Demographic change and climate change together place great challenges on the society. The life expectancy of the population in Germany rises and so does the share of older people. Besides chronic patients and children, the elderly are especially affected by the effects of the climate change. At the same time more and more people live in single person households (increase from 14.56 million in 2004 to 16.83 million in 2016 in Germany), which can influence their social isolation.
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The Vistula River is a 1,046 km long river which springs in southern Poland and ends in the Baltic Sea. The Upper Vistula extends over the three Polish provinces of Małopolskie, Podkarpackie and Swietokrzyskie. The Upper Vistula region covers an area of 43,000 km2, including the cities of Krakow, Tarnow, Kielce, Nowy Sacz, Rzeszow, Przemysl and Krosno. The area is also known for its extraordinary natural values. The region is prone to flood risk both in winter and in summer.
Bologna, like many Southern European cities, is facing drought, extreme temperatures and water scarcity as a result of climate change. With no national or regional adaptation action plan still in place, the city of Bologna took it upon themselves to draft an Adaptation Plan to Climate Change. The plan, which was approved by the City Council on October 2015, focuses on the development of innovative, concrete measures that could be tested locally.
In inner city Berlin, plans for the development of new buildings are subjected to the Berlin Landscape Programme, which includes a regulation requiring a proportion of the area to be left as green space: the Biotope Area Factor (BAF) or BFF (Biotop Flächenfaktor). All potential green areas, such as courtyards, roofs and walls are included in the BAF. The regulation is a part of a larger set of documents relating to landscape planning and design as well as species protection. It responds to the need to encourage more green space in densely built-up urban areas.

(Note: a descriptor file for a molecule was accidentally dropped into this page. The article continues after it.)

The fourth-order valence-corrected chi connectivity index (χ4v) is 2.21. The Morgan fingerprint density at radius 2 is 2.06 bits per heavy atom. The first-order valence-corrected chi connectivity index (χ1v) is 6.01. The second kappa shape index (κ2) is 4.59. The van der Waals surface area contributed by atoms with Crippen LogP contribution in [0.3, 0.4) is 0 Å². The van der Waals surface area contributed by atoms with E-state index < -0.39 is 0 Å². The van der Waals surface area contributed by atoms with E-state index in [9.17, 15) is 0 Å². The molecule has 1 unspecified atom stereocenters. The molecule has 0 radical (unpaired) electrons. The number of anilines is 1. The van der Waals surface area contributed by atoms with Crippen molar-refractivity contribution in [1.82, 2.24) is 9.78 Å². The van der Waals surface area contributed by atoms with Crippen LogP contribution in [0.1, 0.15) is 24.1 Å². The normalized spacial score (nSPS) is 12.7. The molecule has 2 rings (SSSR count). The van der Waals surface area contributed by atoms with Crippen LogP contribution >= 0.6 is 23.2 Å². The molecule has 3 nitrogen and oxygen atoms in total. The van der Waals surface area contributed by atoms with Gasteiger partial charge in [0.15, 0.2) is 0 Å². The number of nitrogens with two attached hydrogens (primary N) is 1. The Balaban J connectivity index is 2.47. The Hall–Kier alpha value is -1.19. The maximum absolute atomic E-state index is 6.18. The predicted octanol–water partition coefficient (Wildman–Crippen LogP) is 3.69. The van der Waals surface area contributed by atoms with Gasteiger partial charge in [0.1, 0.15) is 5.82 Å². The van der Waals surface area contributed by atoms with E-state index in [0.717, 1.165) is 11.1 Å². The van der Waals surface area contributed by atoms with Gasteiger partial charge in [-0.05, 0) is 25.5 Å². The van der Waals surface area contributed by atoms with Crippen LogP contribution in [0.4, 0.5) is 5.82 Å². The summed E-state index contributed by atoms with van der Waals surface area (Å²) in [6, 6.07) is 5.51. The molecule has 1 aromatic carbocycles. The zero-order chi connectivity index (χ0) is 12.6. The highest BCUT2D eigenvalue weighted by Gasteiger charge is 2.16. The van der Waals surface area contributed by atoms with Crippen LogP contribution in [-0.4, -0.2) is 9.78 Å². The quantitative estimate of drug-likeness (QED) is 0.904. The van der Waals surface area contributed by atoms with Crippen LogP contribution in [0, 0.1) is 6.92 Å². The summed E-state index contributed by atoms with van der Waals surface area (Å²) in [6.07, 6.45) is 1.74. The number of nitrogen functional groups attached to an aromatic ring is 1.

The neighbourhood of Augustenborg, during the 1980s and 1990s an area of social and economic decline, was frequently flooded by an overflowing drainage system. Between 1998 and 2002 it was regenerated. The physical changes in infrastructure included the creation of sustainable urban drainage systems (SUDS), including 6km of water channels and ten retention ponds.
The 19th century industrialisation in Lodz heavily affected the city’s rivers, altering their ecosystems and hydrology. Many rivers in the densely built-up city were canalized. This resulted in a higher flood risk from runoff during heavy rain periods. Low water retention also implies reduction of soil moisture during dry spells, contributing to higher temperature and reduced air humidity (urban heat island). Based on climate change projections, it is expected that the intensity of heavy rain periods and higher temperatures will increase and exacerbate these problems.
To combat the impacts of cloudbursts, the City of Copenhagen developed a Cloudburst Management Plan in 2012, which is an offshoot of the Copenhagen Climate Adaptation Plan. The Plan outlines the priorities and measures recommended for climate adaptation including extreme rainfall. The City carried out an overall assessment of the costs of different measures (traditional vs different options including adaptation measures), the cost of the damages despite the measures and resulting financial impact.
Climate change impact assessment has been an integrated part of the design and planning of the Copenhagen metro since the first metro line was designed in the mid-1990s. For this scope, Metroselskabet, the Copenhagen metro company, developed a climate change adaptation strategy, which supports the integration of adaptation aspects since the planning and dimensioning phase of the metro system. Apart from the first metro line, opened in 2002, and related extensions in following years, in 2019 Metroselskabet put into operation a new city circle line (Cityringen line M3/M4).
This case study describes the flood risk management plan and the related restoration of a formerly canalized eight kilometres stretch of the Isar river in the city of Munich (the so called “Isar Plan”). Still in the beginning of the 19th century, the Isar was a typical wild alpine river with wide gravel islands and sandbanks and a constantly changing riverbed. In the middle of the 19th century after repeated flooding suffered by the Lehel, Au and Thal districts in Munich, hydraulic regulation began, and the riverbed was canalized.